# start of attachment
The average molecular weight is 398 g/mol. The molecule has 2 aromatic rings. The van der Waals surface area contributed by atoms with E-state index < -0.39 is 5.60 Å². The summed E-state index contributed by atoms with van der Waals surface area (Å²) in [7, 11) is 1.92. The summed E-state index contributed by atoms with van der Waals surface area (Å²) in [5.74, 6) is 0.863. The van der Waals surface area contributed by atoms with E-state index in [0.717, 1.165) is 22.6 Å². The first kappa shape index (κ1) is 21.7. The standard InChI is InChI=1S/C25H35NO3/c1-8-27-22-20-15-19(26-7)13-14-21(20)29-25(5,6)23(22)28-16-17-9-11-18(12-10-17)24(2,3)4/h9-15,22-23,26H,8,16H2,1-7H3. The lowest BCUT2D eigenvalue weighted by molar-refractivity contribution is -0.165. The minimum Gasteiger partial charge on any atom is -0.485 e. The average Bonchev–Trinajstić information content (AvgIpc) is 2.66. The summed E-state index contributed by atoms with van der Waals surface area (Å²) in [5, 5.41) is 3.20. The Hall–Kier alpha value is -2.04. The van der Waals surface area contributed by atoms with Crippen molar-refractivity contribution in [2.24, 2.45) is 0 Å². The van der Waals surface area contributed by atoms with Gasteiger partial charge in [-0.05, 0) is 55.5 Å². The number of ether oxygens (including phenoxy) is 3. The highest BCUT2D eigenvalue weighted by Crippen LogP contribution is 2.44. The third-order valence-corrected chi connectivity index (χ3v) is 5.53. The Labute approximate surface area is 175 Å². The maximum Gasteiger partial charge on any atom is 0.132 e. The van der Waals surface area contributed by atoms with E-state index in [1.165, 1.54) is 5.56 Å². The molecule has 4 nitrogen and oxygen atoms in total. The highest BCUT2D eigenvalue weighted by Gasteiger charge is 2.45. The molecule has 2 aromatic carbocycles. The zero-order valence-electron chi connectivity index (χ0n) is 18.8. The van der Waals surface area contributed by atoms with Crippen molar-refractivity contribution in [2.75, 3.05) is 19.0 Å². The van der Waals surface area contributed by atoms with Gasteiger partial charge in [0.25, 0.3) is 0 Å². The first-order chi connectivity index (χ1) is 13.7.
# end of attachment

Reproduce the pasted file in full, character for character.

The average molecular weight is 398 g/mol. The molecule has 2 aromatic rings. The van der Waals surface area contributed by atoms with E-state index < -0.39 is 5.60 Å². The summed E-state index contributed by atoms with van der Waals surface area (Å²) in [7, 11) is 1.92. The summed E-state index contributed by atoms with van der Waals surface area (Å²) in [5.74, 6) is 0.863. The van der Waals surface area contributed by atoms with E-state index in [0.717, 1.165) is 22.6 Å². The first kappa shape index (κ1) is 21.7. The standard InChI is InChI=1S/C25H35NO3/c1-8-27-22-20-15-19(26-7)13-14-21(20)29-25(5,6)23(22)28-16-17-9-11-18(12-10-17)24(2,3)4/h9-15,22-23,26H,8,16H2,1-7H3. The lowest BCUT2D eigenvalue weighted by molar-refractivity contribution is -0.165. The minimum Gasteiger partial charge on any atom is -0.485 e. The average Bonchev–Trinajstić information content (AvgIpc) is 2.66. The summed E-state index contributed by atoms with van der Waals surface area (Å²) in [5, 5.41) is 3.20. The Hall–Kier alpha value is -2.04. The van der Waals surface area contributed by atoms with Crippen molar-refractivity contribution in [2.24, 2.45) is 0 Å². The van der Waals surface area contributed by atoms with Gasteiger partial charge in [-0.05, 0) is 55.5 Å². The number of ether oxygens (including phenoxy) is 3. The highest BCUT2D eigenvalue weighted by Crippen LogP contribution is 2.44. The third-order valence-corrected chi connectivity index (χ3v) is 5.53. The Labute approximate surface area is 175 Å². The maximum Gasteiger partial charge on any atom is 0.132 e. The van der Waals surface area contributed by atoms with E-state index in [1.165, 1.54) is 5.56 Å². The molecule has 4 nitrogen and oxygen atoms in total. The highest BCUT2D eigenvalue weighted by Gasteiger charge is 2.45. The molecule has 2 aromatic carbocycles. The zero-order valence-electron chi connectivity index (χ0n) is 18.8. The van der Waals surface area contributed by atoms with Crippen molar-refractivity contribution in [2.75, 3.05) is 19.0 Å². The van der Waals surface area contributed by atoms with Gasteiger partial charge in [0.25, 0.3) is 0 Å². The first-order chi connectivity index (χ1) is 13.7.